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A gift of learning from overseas

Foundation sends toys and games to CV students in celebration of Taiwan's centennial.

September 07, 2011|By Kelly Corrigan, kelly.corrigan@latimes.com
  • Gwen Kim, 10, plays with a Taiwanese hand puppet that arrived at Crescenta Valley Adventist School in La Crescenta to Celebrate the Republic of China's 100th anniversary on Wednesday, September 7, 2011. (Raul Roa/Staff Photographer)
Gwen Kim, 10, plays with a Taiwanese hand puppet that arrived…

A distant land was introduced to the fifth and sixth graders of Cameo Draper’s class at Crescenta Valley Adventist School Wednesday morning when the students played with a box of toys and games that had been shipped from Taiwan.

The La Crescenta school was one of more than 1,000 Adventist schools across North America that received such a box to encourage children to celebrate the centennial of Taiwan — officially known as the Republic of China.

The official name of China is the People’s Republic of China.

The square-shaped box from the Republic of China’s Centenary Foundation was filled with puppets, rice-filled hacky sacks, a cake mold, modern photographs, music, and a game similar to Pogs.

Three representatives from the Republic of China’s Centenary Foundation visited Crescenta Valley Adventist School on Wednesday to watch the children interact with the toys.

Robert Christensen, a project manager with the foundation, conceptualized the idea of the box when the foundation wanted to create something to share with the world, and they settled on North America.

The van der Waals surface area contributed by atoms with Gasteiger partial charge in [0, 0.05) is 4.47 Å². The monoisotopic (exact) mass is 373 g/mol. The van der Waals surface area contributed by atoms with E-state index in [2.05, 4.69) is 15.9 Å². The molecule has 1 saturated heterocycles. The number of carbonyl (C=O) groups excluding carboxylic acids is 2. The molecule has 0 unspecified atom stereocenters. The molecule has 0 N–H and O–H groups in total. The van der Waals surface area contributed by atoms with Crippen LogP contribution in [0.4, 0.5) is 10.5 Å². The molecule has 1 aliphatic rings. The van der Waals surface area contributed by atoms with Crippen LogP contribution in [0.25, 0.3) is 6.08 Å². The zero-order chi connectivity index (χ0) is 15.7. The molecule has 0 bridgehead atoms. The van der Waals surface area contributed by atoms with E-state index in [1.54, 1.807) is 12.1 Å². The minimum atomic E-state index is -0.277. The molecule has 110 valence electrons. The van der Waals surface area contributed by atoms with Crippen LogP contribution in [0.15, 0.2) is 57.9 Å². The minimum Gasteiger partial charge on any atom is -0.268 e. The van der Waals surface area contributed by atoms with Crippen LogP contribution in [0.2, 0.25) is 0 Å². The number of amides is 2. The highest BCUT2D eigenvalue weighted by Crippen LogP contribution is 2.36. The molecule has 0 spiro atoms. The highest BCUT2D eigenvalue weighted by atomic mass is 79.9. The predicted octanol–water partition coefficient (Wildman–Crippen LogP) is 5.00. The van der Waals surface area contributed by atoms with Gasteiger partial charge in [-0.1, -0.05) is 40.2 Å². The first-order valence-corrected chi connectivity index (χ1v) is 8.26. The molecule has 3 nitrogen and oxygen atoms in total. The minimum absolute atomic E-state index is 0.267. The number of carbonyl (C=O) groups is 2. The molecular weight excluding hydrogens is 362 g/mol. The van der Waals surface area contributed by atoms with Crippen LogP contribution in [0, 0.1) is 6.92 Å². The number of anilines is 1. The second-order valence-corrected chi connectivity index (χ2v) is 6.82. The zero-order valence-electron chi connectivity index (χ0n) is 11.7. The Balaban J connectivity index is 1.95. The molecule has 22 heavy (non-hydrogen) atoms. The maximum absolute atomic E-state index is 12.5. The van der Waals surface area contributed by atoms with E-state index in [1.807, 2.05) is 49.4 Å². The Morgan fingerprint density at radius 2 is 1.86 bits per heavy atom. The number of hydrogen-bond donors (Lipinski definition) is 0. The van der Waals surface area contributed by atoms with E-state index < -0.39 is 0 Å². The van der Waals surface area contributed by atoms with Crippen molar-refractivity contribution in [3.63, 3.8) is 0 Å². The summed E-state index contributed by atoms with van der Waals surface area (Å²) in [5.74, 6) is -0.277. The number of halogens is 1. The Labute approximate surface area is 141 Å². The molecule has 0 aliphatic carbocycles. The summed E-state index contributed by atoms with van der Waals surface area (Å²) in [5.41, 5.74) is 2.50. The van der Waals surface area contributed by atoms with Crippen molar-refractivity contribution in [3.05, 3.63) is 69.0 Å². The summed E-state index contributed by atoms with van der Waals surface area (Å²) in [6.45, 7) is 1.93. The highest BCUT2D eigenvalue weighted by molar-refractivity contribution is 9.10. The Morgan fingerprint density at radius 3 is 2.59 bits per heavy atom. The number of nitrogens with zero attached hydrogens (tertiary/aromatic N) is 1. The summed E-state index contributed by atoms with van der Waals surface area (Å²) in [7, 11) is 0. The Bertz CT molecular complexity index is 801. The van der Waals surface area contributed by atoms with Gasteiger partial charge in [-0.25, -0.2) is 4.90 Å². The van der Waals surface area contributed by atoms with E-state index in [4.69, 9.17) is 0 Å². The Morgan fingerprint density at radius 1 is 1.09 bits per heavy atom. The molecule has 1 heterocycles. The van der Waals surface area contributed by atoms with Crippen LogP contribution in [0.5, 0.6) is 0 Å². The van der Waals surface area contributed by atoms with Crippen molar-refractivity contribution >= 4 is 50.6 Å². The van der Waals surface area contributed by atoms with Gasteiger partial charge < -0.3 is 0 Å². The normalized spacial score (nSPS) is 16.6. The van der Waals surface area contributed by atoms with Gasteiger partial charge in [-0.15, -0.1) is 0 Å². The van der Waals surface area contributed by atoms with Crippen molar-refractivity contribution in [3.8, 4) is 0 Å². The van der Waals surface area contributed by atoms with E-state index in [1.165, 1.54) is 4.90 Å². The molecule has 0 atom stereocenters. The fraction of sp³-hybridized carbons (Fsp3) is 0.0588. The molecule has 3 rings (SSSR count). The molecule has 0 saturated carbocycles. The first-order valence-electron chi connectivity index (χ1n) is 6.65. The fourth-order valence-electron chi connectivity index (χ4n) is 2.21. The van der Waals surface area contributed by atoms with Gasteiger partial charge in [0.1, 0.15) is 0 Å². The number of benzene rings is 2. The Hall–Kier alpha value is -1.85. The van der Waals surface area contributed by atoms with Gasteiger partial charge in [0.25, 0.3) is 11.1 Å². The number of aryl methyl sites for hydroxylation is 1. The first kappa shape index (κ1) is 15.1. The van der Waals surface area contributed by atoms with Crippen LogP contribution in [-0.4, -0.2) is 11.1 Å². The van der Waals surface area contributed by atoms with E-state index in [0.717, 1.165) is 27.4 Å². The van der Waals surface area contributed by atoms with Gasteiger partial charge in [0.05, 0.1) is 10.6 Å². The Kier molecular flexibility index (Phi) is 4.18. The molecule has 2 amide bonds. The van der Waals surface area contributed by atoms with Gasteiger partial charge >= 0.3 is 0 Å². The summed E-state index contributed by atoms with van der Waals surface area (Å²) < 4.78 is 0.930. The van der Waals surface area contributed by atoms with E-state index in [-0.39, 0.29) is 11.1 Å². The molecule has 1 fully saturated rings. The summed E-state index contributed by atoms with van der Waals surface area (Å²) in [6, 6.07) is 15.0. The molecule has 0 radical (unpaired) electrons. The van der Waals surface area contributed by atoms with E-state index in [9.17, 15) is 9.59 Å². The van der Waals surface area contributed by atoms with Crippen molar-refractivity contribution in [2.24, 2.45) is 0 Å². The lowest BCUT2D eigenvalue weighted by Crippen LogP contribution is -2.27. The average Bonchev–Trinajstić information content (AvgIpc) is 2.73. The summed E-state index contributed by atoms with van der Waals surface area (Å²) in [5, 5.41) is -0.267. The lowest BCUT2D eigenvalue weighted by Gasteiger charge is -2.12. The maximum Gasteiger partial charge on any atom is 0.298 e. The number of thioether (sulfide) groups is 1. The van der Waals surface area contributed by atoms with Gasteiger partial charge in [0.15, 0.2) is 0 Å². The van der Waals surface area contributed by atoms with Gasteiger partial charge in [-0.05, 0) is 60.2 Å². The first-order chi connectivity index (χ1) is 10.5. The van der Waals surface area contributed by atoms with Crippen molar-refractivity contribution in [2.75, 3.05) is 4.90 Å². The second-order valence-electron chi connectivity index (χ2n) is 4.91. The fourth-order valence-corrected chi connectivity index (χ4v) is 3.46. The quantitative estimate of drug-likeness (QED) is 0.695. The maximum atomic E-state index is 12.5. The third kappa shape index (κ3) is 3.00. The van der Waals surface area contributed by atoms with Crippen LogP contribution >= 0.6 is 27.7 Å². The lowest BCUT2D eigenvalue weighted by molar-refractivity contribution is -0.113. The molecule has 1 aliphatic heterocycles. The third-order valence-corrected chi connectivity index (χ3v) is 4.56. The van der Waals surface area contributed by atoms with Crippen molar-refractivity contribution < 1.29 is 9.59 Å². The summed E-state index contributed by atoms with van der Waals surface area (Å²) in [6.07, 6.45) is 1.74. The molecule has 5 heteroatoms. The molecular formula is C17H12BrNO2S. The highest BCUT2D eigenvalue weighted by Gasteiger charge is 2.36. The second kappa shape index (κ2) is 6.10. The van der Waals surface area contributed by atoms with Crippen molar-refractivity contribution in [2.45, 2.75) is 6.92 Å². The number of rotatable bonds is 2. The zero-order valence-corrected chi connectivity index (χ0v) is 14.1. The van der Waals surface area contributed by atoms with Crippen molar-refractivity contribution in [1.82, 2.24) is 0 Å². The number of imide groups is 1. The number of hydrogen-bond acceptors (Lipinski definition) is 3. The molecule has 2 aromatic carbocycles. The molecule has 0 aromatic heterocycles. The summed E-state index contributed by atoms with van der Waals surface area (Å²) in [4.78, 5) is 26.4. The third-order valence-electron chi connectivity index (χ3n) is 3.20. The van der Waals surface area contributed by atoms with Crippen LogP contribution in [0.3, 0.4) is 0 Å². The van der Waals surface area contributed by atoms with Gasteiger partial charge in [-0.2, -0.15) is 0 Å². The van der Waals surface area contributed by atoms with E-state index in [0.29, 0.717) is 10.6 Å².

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“At its core, we want to let people know about a place that is very small and very beautiful,” he said.

The box also included a handmade wooden structure of a traditional street with a temple, shops and figures. There was also music by A-Mei, a major female pop music icon in Taiwan, in addition to modern postcard photographs of Taipei’s cityscape at night that had a few students in awe ask aloud, “This is Taiwan?”

Sixth-grader Julianna O’Malley spent time playing with puppets with friends.

“I’ve played several of the games, they’re very fun. I like the rice bag game,” she said.

Principal Cameo Draper, whose grandfather and father spent years in Taiwan as missionaries, said she was thrilled to see her students enjoying themselves as they explored the games.

“Our goal next week and the week after is to really just dive in, and they’re excited,” she said.
 
 

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